Why did you choose South Africa as one of your filming locations?
Joel Lambert (JL): South Africa is different to other locations because of the wild animal factor. The things I have had to deal with like the terrain, environment and the hunter forces pursuing me. But in South Africa there are animals like rhino, elephants and hippos. I can’t get near or cross the water because there are crocodiles in it, so that changes the game completely. I can have a plan but all of a sudden the plan is completely de-railed by a couple of white rhinos stomping into the fields, or a herd of elephants. Then all of a sudden I am in a tree.
Were you told what to do if you come across a python, elephants or lions? Or are you just using your instinct?
JL: I have definitely been given a briefing which is quite funny actually, as I have been told several different things by different people. Really it’s just about keeping my wits about me, and it’s worked out well for me because I am still talking to you.
What does planning such an adventure involve?
JL: At this point, because it’s our first season, the challenge is getting the hunter forces [elite military tracking units from around the world] to want to play and be willing to come out and do this with us. That’s a limited thing. We have a great story to tell in an amazing environment, and South Africa is a prime example of that. It’s all about research, finding out what the edibles are in the area; the things that are dangerous; plant life; studies on the environment; map studies; strategy; trying to get into these guys’ heads; what their assets are and what their knowledge and training is. All those things play into it. It’s a ton of information.
Then you get on the ground, and you plan for everything, every contingency. You think about everything you could possibly think of and then you get on the ground and it all goes wrong. You just have to deal with the hand that you have been dealt with.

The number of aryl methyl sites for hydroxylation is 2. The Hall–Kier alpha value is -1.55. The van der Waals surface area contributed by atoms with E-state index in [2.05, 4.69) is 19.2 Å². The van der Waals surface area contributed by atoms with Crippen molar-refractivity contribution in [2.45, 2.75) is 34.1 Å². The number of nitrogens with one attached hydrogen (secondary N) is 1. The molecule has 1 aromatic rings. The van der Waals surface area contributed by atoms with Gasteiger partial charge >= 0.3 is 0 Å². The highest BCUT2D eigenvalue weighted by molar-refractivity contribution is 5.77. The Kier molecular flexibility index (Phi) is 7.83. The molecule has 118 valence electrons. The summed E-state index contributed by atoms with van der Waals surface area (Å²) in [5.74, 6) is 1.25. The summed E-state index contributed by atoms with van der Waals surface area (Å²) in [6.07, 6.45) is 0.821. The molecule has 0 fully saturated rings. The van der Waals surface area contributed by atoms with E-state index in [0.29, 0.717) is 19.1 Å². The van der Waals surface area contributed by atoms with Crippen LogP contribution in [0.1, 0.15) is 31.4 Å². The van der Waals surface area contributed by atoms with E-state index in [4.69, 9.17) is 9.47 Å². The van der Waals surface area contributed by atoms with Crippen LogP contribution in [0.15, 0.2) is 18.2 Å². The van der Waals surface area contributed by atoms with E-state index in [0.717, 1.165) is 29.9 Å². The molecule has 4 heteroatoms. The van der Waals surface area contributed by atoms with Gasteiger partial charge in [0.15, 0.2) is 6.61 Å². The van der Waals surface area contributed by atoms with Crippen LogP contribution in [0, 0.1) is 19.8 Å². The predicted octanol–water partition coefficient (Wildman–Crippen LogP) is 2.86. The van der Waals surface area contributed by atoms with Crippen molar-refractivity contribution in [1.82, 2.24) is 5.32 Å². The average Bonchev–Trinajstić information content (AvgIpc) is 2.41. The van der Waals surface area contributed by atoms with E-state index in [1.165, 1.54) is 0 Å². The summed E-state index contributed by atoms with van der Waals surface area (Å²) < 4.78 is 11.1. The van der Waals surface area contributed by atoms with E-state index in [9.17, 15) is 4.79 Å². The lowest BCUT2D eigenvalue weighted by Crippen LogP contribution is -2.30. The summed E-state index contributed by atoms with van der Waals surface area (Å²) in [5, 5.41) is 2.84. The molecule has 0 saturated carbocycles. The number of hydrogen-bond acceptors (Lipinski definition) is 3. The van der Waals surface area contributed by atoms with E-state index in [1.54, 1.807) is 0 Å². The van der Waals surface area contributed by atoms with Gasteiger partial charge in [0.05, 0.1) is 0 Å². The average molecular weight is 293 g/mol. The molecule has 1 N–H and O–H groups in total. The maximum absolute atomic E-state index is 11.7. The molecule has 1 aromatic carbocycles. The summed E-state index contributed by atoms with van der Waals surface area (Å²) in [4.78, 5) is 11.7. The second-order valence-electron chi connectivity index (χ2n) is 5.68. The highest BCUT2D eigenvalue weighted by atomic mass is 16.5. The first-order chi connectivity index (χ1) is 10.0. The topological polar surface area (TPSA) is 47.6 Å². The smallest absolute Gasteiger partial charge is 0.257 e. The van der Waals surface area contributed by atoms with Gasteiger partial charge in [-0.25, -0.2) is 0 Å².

What or who is your biggest enemy in Manhunt?
JL: Every factor and aspect plays into it. For instance, one time I ran out of water and then my entire game plan became dependent on that. Survival is winning the game and making it to my extract point, but I have to shut my eyes as well. The things that are taking priority are constantly flipped on me depending on the situation. The situation will always dictate what I have to do so I have to stay flexible. That is the most important thing.
How important is physical fitness and speed or is it all about strategy?
JL: You have to have a balance because you are only going to be as strong as your weakest link. Speed and physical ability are extremely important, but only when they hold you back. You have to have the speed and strength to execute the mental strategy. It’s always mental but it’s usually played out in the physical.
What is the most important item in your backpack?
JL: I try to carry as little as possible because I have to be light, fast and quick. Too much stuff slows me down. What I try to do is carry just enough things I need. I don’t carry a lot of water, depending on the environment. If I can carry tools to obtain water or food or keep me warm then I don’t have to carry food, water and lots of warm clothes. I do carry a Tomahawk and big blade, those are handy tools to do all kinds of things.
Who did you need to evade in the African Bush?
JL: The International Anti-Poaching Foundation. These guys are amazing. It’s an Australian man who has basically given up his life, sold all his assets and moved out here to train these anti-poaching teams in real military tactics and real assets we use in special operations to stop these poachers.
Manhunt airs every Tuesday at 8.30pm on Discovery Channel (DStv channel 121). The local episode is airing on February 25.